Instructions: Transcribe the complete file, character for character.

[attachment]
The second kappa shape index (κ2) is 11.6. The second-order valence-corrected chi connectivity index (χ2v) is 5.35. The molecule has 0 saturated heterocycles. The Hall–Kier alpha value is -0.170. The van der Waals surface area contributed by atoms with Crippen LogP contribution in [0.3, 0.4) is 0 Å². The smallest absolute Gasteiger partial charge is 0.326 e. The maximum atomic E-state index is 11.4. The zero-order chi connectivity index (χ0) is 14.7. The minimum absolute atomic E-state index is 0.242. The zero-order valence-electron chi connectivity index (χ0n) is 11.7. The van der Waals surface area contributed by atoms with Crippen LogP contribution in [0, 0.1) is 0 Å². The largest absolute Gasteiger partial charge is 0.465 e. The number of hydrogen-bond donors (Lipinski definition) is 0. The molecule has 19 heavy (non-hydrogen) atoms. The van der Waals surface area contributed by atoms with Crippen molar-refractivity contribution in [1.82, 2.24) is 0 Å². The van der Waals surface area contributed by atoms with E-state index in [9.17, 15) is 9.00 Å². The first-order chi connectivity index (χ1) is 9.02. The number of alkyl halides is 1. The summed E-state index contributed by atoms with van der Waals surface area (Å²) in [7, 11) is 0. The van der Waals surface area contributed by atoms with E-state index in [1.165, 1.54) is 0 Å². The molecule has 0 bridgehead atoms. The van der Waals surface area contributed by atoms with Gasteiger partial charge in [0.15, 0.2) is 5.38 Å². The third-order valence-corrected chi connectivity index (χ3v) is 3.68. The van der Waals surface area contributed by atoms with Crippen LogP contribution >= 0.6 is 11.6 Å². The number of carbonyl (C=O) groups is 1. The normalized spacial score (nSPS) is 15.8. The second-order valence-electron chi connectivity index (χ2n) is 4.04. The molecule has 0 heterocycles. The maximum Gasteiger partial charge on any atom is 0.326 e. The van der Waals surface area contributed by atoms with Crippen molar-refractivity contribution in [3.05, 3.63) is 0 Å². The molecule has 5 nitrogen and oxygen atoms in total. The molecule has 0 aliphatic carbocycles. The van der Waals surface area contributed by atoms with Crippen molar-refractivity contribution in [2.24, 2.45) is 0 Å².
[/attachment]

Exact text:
The second kappa shape index (κ2) is 11.6. The second-order valence-corrected chi connectivity index (χ2v) is 5.35. The molecule has 0 saturated heterocycles. The Hall–Kier alpha value is -0.170. The van der Waals surface area contributed by atoms with Crippen LogP contribution in [0.3, 0.4) is 0 Å². The smallest absolute Gasteiger partial charge is 0.326 e. The maximum atomic E-state index is 11.4. The zero-order chi connectivity index (χ0) is 14.7. The minimum absolute atomic E-state index is 0.242. The zero-order valence-electron chi connectivity index (χ0n) is 11.7. The van der Waals surface area contributed by atoms with Crippen LogP contribution in [0, 0.1) is 0 Å². The largest absolute Gasteiger partial charge is 0.465 e. The number of hydrogen-bond donors (Lipinski definition) is 0. The molecule has 19 heavy (non-hydrogen) atoms. The van der Waals surface area contributed by atoms with Crippen molar-refractivity contribution in [1.82, 2.24) is 0 Å². The van der Waals surface area contributed by atoms with E-state index in [9.17, 15) is 9.00 Å². The first-order chi connectivity index (χ1) is 9.02. The number of alkyl halides is 1. The summed E-state index contributed by atoms with van der Waals surface area (Å²) in [7, 11) is 0. The van der Waals surface area contributed by atoms with E-state index in [1.165, 1.54) is 0 Å². The molecule has 0 bridgehead atoms. The van der Waals surface area contributed by atoms with Gasteiger partial charge in [0.15, 0.2) is 5.38 Å². The third-order valence-corrected chi connectivity index (χ3v) is 3.68. The van der Waals surface area contributed by atoms with Crippen LogP contribution >= 0.6 is 11.6 Å². The number of carbonyl (C=O) groups is 1. The normalized spacial score (nSPS) is 15.8. The second-order valence-electron chi connectivity index (χ2n) is 4.04. The molecule has 0 heterocycles. The maximum Gasteiger partial charge on any atom is 0.326 e. The van der Waals surface area contributed by atoms with Crippen molar-refractivity contribution in [3.05, 3.63) is 0 Å². The molecule has 5 nitrogen and oxygen atoms in total. The molecule has 0 aliphatic carbocycles. The van der Waals surface area contributed by atoms with Crippen molar-refractivity contribution in [2.24, 2.45) is 0 Å².